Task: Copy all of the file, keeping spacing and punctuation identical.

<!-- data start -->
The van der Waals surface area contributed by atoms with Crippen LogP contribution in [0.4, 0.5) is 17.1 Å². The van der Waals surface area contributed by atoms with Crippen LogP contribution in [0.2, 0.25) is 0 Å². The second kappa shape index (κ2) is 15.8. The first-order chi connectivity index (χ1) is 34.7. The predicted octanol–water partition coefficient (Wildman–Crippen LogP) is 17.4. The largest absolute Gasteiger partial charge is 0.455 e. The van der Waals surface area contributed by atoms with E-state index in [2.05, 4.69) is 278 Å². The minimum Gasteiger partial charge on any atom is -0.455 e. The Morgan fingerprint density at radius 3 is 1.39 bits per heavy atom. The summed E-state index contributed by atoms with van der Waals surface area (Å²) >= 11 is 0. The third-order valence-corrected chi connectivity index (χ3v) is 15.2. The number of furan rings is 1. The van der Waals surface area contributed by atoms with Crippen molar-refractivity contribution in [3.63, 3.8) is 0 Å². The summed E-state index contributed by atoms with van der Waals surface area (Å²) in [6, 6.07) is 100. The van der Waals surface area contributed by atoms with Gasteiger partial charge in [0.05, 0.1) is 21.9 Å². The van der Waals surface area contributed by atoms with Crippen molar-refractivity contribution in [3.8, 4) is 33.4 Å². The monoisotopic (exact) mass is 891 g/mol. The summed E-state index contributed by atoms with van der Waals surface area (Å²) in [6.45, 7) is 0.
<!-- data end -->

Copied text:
The van der Waals surface area contributed by atoms with Crippen LogP contribution in [0.4, 0.5) is 17.1 Å². The van der Waals surface area contributed by atoms with Crippen LogP contribution in [0.2, 0.25) is 0 Å². The second kappa shape index (κ2) is 15.8. The first-order chi connectivity index (χ1) is 34.7. The predicted octanol–water partition coefficient (Wildman–Crippen LogP) is 17.4. The largest absolute Gasteiger partial charge is 0.455 e. The van der Waals surface area contributed by atoms with E-state index in [2.05, 4.69) is 278 Å². The minimum Gasteiger partial charge on any atom is -0.455 e. The Morgan fingerprint density at radius 3 is 1.39 bits per heavy atom. The summed E-state index contributed by atoms with van der Waals surface area (Å²) >= 11 is 0. The third-order valence-corrected chi connectivity index (χ3v) is 15.2. The number of furan rings is 1. The van der Waals surface area contributed by atoms with Crippen molar-refractivity contribution in [3.63, 3.8) is 0 Å². The summed E-state index contributed by atoms with van der Waals surface area (Å²) in [6, 6.07) is 100. The van der Waals surface area contributed by atoms with Gasteiger partial charge in [0.05, 0.1) is 21.9 Å². The van der Waals surface area contributed by atoms with Crippen molar-refractivity contribution in [3.8, 4) is 33.4 Å². The monoisotopic (exact) mass is 891 g/mol. The summed E-state index contributed by atoms with van der Waals surface area (Å²) in [6.45, 7) is 0.